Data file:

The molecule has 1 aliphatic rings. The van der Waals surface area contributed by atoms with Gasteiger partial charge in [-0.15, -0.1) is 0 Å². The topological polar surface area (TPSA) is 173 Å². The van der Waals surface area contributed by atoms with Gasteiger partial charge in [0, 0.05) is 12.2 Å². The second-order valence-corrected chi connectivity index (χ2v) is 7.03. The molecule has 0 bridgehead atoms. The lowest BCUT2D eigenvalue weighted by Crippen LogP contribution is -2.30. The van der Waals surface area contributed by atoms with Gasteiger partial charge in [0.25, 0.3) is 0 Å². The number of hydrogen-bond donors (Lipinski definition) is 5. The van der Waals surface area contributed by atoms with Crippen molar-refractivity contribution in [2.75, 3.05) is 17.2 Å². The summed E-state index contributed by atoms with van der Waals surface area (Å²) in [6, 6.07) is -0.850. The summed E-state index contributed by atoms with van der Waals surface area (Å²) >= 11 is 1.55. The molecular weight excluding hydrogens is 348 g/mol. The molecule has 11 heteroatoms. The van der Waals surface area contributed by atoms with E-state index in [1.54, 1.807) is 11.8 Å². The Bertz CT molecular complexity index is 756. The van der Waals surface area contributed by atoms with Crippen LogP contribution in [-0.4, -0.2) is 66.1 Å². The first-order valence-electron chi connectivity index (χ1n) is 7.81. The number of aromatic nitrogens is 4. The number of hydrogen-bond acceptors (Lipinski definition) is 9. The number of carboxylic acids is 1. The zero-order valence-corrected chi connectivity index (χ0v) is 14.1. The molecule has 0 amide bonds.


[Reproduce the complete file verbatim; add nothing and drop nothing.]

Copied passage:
The molecule has 1 aliphatic rings. The van der Waals surface area contributed by atoms with Gasteiger partial charge in [-0.15, -0.1) is 0 Å². The topological polar surface area (TPSA) is 173 Å². The van der Waals surface area contributed by atoms with Gasteiger partial charge in [0, 0.05) is 12.2 Å². The second-order valence-corrected chi connectivity index (χ2v) is 7.03. The molecule has 0 bridgehead atoms. The lowest BCUT2D eigenvalue weighted by Crippen LogP contribution is -2.30. The van der Waals surface area contributed by atoms with Gasteiger partial charge in [0.25, 0.3) is 0 Å². The number of hydrogen-bond donors (Lipinski definition) is 5. The van der Waals surface area contributed by atoms with Crippen molar-refractivity contribution in [2.75, 3.05) is 17.2 Å². The summed E-state index contributed by atoms with van der Waals surface area (Å²) in [6, 6.07) is -0.850. The summed E-state index contributed by atoms with van der Waals surface area (Å²) >= 11 is 1.55. The molecular weight excluding hydrogens is 348 g/mol. The molecule has 11 heteroatoms. The van der Waals surface area contributed by atoms with E-state index in [1.54, 1.807) is 11.8 Å². The Bertz CT molecular complexity index is 756. The van der Waals surface area contributed by atoms with Crippen LogP contribution in [-0.4, -0.2) is 66.1 Å². The first-order valence-electron chi connectivity index (χ1n) is 7.81. The number of aromatic nitrogens is 4. The number of hydrogen-bond acceptors (Lipinski definition) is 9. The number of carboxylic acids is 1. The zero-order valence-corrected chi connectivity index (χ0v) is 14.1. The molecule has 0 amide bonds.